During the time, I have lived in Switzerland, I have had the possibility, a few times, to vote for church leaders. When I first got the opportunity to participate in elections, as the voting material was sent to me by mail, I remember very clearly what I felt in my body and heart, and what I thought in my mind: I was happy. I had a feeling of being equal to other people among whom I live. I had a feeling of being part of the community in which I live. I had the feeling of becoming more a participant / a contributor than being a guest. I felt valued as a human being. I felt that people, whom I live among, had an interest of also listening to my voice. The right to vote helped me become more self confident. It helped give me more energy. Thank you.
A few things surprised me about elections in Switzerland. For example, I learned that in many of the elections, fewer than 50% of the people, who have the right to vote, actually use this right. I also learned that electronic voting is taking some time to get established.
What also surprised me about elections in Switzerland is that it was only after I was born that women in Switzerland got the right to vote. This shocked me because in Denmark, where I was born and have grown up, women have had the right to vote for about a hundred years. Reflecting on this difference and the consequences it has for how we live our lives, for example regarding who does what in households and in businesses, and who is paid how much for what kind of work, I started doing research and writing about these topics:
At some time in the 2000s, I came across the blog Kolindkuren. Almost instantly, I found Lars Kolind's use of a blog a great initiative, not least because he used social media to open up communication and enable people from all over the world to participate in dialogues about a variety of different topics, challenges, people, companies, countries etc. What fascinated me about the innovation work going on on the blog Kolindkuren was, for example, that Lars Kolind and many other blog participants / community members put focus on issues I found highly relevant for how we work. It therefore came natural to me to invest, over a period of a few years, several hundreds of hours in this work.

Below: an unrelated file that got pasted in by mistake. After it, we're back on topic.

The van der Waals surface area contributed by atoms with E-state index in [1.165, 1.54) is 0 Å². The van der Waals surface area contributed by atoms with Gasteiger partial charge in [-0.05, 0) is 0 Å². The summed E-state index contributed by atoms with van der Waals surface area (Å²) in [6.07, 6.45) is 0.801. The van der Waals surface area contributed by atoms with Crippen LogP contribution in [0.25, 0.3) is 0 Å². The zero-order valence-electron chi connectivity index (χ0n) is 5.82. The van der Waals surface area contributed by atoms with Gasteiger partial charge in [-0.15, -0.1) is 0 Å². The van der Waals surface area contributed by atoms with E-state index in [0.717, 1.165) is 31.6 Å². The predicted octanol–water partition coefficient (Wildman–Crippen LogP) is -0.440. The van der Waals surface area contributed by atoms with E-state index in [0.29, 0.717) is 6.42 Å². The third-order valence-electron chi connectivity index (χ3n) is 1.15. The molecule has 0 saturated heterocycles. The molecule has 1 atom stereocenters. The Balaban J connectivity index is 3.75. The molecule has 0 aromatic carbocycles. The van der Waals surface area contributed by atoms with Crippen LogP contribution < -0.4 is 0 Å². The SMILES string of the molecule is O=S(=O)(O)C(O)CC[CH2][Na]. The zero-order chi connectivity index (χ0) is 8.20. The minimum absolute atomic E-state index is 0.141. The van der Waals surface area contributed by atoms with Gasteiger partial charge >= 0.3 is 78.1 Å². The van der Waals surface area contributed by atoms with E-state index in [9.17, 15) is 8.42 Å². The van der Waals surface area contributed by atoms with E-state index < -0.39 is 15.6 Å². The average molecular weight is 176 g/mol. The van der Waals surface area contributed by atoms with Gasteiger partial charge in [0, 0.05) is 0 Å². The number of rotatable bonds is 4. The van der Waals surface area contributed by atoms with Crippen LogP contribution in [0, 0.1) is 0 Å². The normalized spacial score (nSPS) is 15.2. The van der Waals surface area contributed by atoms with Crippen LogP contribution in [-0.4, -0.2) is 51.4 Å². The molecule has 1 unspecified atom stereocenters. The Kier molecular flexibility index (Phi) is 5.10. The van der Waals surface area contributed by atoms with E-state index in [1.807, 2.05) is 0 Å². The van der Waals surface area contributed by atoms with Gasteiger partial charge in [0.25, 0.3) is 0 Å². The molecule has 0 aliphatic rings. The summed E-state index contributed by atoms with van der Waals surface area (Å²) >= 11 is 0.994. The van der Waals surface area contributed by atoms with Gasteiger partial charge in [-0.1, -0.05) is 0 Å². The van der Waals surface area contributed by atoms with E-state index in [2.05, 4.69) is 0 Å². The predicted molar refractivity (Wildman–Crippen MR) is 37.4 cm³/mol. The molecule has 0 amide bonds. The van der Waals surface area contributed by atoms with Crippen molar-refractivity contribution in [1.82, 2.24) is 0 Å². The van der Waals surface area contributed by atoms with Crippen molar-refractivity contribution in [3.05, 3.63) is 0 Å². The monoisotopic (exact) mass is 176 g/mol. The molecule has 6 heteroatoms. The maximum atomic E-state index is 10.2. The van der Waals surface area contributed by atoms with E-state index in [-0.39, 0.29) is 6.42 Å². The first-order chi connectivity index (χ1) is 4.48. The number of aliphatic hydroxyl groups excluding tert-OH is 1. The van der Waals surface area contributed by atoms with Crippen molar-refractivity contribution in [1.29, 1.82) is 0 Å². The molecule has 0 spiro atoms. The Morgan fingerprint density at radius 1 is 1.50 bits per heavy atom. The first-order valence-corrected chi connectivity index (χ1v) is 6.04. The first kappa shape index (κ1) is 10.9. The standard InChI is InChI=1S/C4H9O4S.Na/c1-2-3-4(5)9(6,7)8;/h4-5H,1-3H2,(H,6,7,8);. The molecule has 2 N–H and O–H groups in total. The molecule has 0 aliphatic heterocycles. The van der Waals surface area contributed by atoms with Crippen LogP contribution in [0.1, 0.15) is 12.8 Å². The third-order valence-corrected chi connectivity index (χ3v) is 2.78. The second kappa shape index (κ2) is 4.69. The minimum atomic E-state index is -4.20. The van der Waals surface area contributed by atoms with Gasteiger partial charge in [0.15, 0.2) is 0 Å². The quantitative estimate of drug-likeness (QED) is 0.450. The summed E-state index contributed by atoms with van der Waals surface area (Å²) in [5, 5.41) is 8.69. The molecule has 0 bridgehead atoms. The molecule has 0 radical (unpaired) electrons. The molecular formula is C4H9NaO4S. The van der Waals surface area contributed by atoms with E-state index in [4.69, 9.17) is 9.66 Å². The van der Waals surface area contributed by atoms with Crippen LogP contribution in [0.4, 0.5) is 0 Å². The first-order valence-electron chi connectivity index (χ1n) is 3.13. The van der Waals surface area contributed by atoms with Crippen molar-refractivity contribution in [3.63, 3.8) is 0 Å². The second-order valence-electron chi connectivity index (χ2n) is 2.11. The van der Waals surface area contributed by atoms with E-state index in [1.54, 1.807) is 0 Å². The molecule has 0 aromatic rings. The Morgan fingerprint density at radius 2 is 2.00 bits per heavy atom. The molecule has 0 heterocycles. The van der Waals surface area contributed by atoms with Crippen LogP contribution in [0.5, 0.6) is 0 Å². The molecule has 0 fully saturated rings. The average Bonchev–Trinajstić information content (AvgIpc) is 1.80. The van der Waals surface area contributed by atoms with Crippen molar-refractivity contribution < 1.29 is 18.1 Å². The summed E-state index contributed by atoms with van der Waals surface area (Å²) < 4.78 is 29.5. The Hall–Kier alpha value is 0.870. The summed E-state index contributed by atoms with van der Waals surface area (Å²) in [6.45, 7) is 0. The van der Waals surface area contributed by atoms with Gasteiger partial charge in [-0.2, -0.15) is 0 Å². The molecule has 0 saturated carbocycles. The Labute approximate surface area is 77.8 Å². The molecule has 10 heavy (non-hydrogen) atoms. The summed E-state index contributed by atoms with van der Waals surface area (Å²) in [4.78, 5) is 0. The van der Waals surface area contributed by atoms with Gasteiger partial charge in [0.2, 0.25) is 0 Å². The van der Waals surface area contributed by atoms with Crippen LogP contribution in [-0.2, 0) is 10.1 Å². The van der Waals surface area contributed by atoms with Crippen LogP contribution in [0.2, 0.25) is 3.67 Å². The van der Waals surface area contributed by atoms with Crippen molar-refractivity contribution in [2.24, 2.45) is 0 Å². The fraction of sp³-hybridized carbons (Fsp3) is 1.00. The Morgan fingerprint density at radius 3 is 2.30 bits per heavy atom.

Among the topics, we worked on / helped create more value around, I recall, for example, topics such as these:
The more I worked on better understanding these and other related topics, the more I came to realize that problems I had experienced working for, for example, LEGO, were not problems that were particularly unique for LEGO. They were problems that are common for most companies that have achieved a certain success, existed many years, and reached a certain size.
I discovered that when the turnover of a company grows and more people are involved, things start to get difficult. Why? I found out that it has to do not least with the way we organize. What I learned through the hands-on experiences I made, observations I made, conversations I had with people in different departments as well as on different organizational levels, and through other research I did, was that that most companies organize using hierarchies, an idea that dates back to the beginning of the 20th century and is strongly related to these 2 words: Command and control.
The more people, who are involved / employed / recruited, the more hierarchical levels managers on all levels create. This relatively simple discovery as well as lots of frustration in many work situations encouraged me to do more research about how we can create much more value for many more people around the world by helping companies adapt the way we organize.
As blogging matured and other kinds of social media / digital platforms such as Twitter and LinkedIn started attracting an increasing number of people, the urgency for organizing differently increased considerably. Using a variety of different social media, which you can find links to at the bottom of the page, I discovered that an increasing number of highly competent innovators, leaders, and professors were sharing experiences / ideas / knowledge which I have found very useful to learn from. I have found it very interesting - through various social media / platforms / communities - to follow / learn from, for example, Paul Sloane, Richard Branson, John Hagel, Steve Denning, Karl Moore, Dan Rockwell, Vijay Govindarajan, Marshall Goldsmith, John Kotter, Carlos Ghosn, Jeff Immelt, and Gary Hamel.
In addition, I have found it very interesting to participate in innovation challenges through a variety of different platforms and participate in interactive, co-creating events - both in various physical spaces and on the Internet. Examples: